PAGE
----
You now have seven natural solutions to try out and see which work for you in reducing the symptoms of an allergic reaction according to what type of allergies you have. A few dietary or lifestyle changes just may make all the difference in how much you suffer with allergies this year.

If you enjoyed this post, please consider leaving a comment or subscribing to the feed to have future articles delivered to your feed reader. Also, check out the free health resources or order blue-green algae products  on our website.

Image courtesy of stockimagesFreeDigitalPhotos.net

Sources:
http://www.webmd.com/allergies/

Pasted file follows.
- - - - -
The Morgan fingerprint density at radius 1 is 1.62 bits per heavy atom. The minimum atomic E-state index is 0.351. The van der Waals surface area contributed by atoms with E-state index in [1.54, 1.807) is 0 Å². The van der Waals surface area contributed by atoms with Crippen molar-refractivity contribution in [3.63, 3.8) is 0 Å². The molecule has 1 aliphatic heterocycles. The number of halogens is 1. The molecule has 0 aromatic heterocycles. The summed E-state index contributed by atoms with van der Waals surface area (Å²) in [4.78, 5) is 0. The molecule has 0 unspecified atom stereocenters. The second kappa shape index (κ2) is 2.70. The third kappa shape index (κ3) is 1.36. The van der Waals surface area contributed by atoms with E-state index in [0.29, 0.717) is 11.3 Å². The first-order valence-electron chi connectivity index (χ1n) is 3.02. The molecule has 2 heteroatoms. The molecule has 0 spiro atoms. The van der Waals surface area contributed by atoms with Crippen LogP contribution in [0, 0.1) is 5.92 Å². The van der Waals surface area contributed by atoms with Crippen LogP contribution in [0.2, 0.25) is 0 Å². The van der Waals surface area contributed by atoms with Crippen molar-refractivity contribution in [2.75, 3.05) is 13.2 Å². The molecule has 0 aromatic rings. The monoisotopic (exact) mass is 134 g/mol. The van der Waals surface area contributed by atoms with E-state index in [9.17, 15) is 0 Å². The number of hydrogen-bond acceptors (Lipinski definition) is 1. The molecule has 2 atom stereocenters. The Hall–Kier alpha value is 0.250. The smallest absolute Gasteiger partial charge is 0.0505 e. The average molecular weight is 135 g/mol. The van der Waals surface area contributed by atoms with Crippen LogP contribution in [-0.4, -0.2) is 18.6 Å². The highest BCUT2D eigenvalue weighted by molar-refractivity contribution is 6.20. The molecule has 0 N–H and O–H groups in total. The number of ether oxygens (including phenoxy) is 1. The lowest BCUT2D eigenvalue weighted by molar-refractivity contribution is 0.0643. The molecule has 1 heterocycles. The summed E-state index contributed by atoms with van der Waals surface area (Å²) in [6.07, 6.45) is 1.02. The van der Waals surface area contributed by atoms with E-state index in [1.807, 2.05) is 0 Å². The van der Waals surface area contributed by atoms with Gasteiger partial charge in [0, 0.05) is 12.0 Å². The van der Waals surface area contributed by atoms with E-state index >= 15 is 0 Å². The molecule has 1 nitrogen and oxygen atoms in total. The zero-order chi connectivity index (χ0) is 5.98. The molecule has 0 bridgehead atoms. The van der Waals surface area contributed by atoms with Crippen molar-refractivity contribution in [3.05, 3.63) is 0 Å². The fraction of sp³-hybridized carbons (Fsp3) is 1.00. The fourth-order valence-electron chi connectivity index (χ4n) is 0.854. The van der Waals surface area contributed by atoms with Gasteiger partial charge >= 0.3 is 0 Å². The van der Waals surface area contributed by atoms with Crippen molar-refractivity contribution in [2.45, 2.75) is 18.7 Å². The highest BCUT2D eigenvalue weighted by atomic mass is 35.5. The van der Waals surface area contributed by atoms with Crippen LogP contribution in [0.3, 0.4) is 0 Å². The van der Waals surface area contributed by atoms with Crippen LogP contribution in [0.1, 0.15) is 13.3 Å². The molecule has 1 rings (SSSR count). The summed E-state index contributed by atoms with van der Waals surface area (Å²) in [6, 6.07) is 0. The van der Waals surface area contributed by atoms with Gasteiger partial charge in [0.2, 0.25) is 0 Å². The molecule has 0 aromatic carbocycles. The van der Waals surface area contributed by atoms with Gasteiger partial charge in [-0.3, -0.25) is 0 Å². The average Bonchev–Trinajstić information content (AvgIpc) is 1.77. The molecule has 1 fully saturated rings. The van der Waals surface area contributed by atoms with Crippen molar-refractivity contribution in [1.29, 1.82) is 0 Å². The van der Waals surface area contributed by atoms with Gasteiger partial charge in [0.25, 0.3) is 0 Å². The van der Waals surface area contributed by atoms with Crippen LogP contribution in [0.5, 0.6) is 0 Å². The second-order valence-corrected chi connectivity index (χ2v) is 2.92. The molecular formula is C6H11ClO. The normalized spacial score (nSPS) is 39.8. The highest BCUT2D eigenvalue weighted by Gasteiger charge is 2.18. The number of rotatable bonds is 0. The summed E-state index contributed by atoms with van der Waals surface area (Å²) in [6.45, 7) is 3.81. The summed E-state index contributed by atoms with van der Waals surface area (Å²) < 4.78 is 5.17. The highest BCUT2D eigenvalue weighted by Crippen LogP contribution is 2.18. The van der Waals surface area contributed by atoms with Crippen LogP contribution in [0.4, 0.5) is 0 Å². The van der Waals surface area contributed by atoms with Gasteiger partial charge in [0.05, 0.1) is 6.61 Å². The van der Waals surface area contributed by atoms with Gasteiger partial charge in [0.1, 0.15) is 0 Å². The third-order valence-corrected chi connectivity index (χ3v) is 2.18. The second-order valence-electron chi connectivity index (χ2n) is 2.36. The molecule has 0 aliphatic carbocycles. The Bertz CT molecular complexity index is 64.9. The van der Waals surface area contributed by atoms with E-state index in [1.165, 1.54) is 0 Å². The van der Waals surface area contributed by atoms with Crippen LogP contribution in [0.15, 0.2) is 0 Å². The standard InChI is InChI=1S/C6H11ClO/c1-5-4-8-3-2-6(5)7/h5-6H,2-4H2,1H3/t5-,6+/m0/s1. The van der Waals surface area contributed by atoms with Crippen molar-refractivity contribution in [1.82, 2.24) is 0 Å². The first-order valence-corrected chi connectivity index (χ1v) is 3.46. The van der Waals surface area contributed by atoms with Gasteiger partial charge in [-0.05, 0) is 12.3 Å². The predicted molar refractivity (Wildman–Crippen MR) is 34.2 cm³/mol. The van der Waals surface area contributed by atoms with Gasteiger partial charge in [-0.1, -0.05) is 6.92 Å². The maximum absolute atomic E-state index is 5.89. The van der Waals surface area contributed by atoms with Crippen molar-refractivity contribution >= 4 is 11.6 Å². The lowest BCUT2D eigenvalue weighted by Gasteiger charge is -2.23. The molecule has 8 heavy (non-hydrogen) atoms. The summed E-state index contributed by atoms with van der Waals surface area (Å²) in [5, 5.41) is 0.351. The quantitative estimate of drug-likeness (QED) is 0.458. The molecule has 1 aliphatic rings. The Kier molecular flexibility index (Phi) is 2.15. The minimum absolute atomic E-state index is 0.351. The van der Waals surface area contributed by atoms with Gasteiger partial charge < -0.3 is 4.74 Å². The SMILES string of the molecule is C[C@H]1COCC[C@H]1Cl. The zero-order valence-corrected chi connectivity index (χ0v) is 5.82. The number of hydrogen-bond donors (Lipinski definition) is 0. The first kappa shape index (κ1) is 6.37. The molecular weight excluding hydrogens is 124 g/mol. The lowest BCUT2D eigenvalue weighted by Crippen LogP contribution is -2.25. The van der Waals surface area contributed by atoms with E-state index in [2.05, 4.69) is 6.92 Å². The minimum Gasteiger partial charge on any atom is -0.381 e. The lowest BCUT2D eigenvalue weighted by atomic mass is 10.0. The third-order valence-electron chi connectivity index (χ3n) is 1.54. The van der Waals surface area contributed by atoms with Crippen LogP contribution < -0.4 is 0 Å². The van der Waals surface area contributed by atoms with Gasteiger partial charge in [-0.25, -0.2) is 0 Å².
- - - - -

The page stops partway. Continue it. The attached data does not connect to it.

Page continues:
http://www.webmd.com/allergies/features/exercise-allergies
http://www.webmd.com/allergies/guide/who-gets-allergies
http://www.webmd.com/allergies/guide/allergy-triggers
http://www.webmd.com/allergies/guide/sleep-and-allergies
http://articles.mercola.com/sites/articles/archive/2013/09/02/probiotics-allergies.aspx
http://www.fitnessmagazine.com/health/conditions/allergies/seasonal-allergy-remedies/
“Edible Microalgae”, Jeffrey J. Bruno, Ph.D.